The Hallandsås Tunnel Project (Sweden)

The Hallandsås Tunnel Project was a major railway infrastructural project in Sweden associated to a long history. It was opened to the public end of 2015. In 2004, the third attempt to complete the construction of the two tunnels started, based on an alternative technical solution involving excavation with a 10.6m diameter dual mode hard rock Mix-Shield TBM, which was a complex machine capable of being operated in open mode, closed mode (slurry) up to 13 bars and to undertake systematic pre-excavation grouting. The large variations in the characteristics of the rock mass, the high water pressure (up to 13 bars) and the presence of long water bearing zones made the ground conditions definitively difficult. The most significant difficulty along the tunnel route was the Mölleback zone, an extensive fault zone, about 320m in length. A part of this fault was subject to an advanced ground freezing operation of 125m in length in order to permit TBM excavation, the remaining part being treated by conventional cement grouting.

Our presenter:

Francois Dudouit has over 33 years of construction experience, gained on major railway underground projects in France, Denmark, Hong Kong, Nederland and Sweden. His experience includes TBM excavation in challenging soft ground and hard rock, with pressure up to 13 bars. Between 2003 and 2012, he was responsible for the construction on the Hallandsås Tunnel Project. He is presently Project Director of Link Alliance for City Rail Link Contract C3.

 

Refreshment kindly sponsored by:

 

 

 

Worksafe Tunnelling Update on High Hazards Unit Activities and CPD

The New Zealand Tunnelling Society would like to invite you to the above presentation being delivered in Auckland on Thursday, 20 June 2019.

Worksafe is responsible for assessing competency of personnel engaged in the extractive industries through the New Zealand Mining Board of Examiners. The High Hazards Unit of Worksafe is responsible for inspections of mining, tunnelling and quarrying operations across New Zealand. Paul Hunt is Chief Inspector Extractives of the HHU and he will outline HHU’s current activities which include an extractives intelligence and information project which aims to provide reliable statistics on the safety performance of the extractive industries and to allow targeting of inspections for the coming year. He will discuss the inspection focus for 2019 – 2020 as it relates to the tunnelling industry and the WorkSafe approach to regulating the upcoming Central Interceptor and City Rail Link tunnel projects.

He will also discuss the recent CPD review and the implications for Certificates of Competence. SSEs and other professionals within the tunnelling industry will be directly affected by these changes.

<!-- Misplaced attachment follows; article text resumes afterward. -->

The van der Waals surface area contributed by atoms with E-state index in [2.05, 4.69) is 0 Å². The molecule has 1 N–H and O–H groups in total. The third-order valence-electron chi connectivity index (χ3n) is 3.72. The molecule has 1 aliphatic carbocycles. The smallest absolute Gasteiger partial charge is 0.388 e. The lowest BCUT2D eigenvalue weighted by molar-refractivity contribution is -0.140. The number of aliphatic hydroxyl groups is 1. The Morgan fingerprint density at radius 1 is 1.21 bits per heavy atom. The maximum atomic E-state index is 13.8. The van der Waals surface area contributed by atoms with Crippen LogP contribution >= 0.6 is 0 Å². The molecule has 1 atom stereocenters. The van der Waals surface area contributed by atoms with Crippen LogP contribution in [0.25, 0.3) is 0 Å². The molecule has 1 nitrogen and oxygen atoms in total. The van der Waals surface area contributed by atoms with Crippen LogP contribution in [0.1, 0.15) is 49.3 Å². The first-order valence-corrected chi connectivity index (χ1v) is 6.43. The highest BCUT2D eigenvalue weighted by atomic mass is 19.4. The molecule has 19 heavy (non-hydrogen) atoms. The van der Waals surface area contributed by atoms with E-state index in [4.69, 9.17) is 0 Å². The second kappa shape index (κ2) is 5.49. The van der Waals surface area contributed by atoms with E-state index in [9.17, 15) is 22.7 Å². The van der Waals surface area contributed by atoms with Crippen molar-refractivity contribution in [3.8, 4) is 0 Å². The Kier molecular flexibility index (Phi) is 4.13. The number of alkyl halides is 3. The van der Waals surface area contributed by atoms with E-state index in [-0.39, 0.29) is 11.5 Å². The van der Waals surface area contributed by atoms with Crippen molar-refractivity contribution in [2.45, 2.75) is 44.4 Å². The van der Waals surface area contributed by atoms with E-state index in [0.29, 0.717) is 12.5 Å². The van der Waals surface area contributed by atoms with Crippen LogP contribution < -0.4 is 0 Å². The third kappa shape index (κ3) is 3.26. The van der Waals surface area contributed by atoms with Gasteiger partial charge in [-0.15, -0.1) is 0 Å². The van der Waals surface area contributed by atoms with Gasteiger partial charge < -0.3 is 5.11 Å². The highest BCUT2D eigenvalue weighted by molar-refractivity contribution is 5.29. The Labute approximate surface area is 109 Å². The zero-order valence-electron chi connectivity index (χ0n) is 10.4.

Paul Hunt has a 30 year history in the mining sector and holds First Class Coal Mine Manager and Site Senior Executive qualifications along with qualifications in incident management, incident analysis, minerals industry risk management and occupational health management. He currently chairs the New Zealand Mining Board of Examiners.

Thursday 20 June 2019, 5.30 – 7pm
The Bluestone Room, 9 – 11 Durham Lane, Auckland CBD, 1010

This is a free event, all are welcome but space in the room is limited so please RSVP by Wednesday, 19 June using the link below:

We hope to see you there!

Kind regards,

Andrew Campbell
NZTS

Rail Tunnel Refurbishment Following the November 2016 Kaikoura Earthquake

Our presenter:

Rafael Sierra Ballen has worked as a construction manager for over thirty years in South America, the Middle East, Asia, Australia and New Zealand for major civil engineering projects as a tunnel design manager and a tunnel construction manager.

Topics Covered During this Presentation

From a standing start, following the largest ever recorded earthquake in New Zealand, a highly committed collaborative team, assessed the damage across twenty tunnels, designed the repairs in view of future resilience, and built a construction capability that delivered the works safely and on budget. Works trains were running again within 7 months, and commercial services within 10 months. In doing so, we reconnected communities at the top of New Zealand’s South Island.

Rafa will describe the logistical and technical challenges of refurbishing the rail tunnels in the context of the natural terrain hazards and landslides informed by his experiences of driving the quality and safety outcomes achieved.

Refreshment kindly sponsored by:

 

 

 

 

Refreshments (snacks and soft drinks) will be available from 17:30, and we will be continuing the discussion after the main event at the Lumsden Bar in Newmarket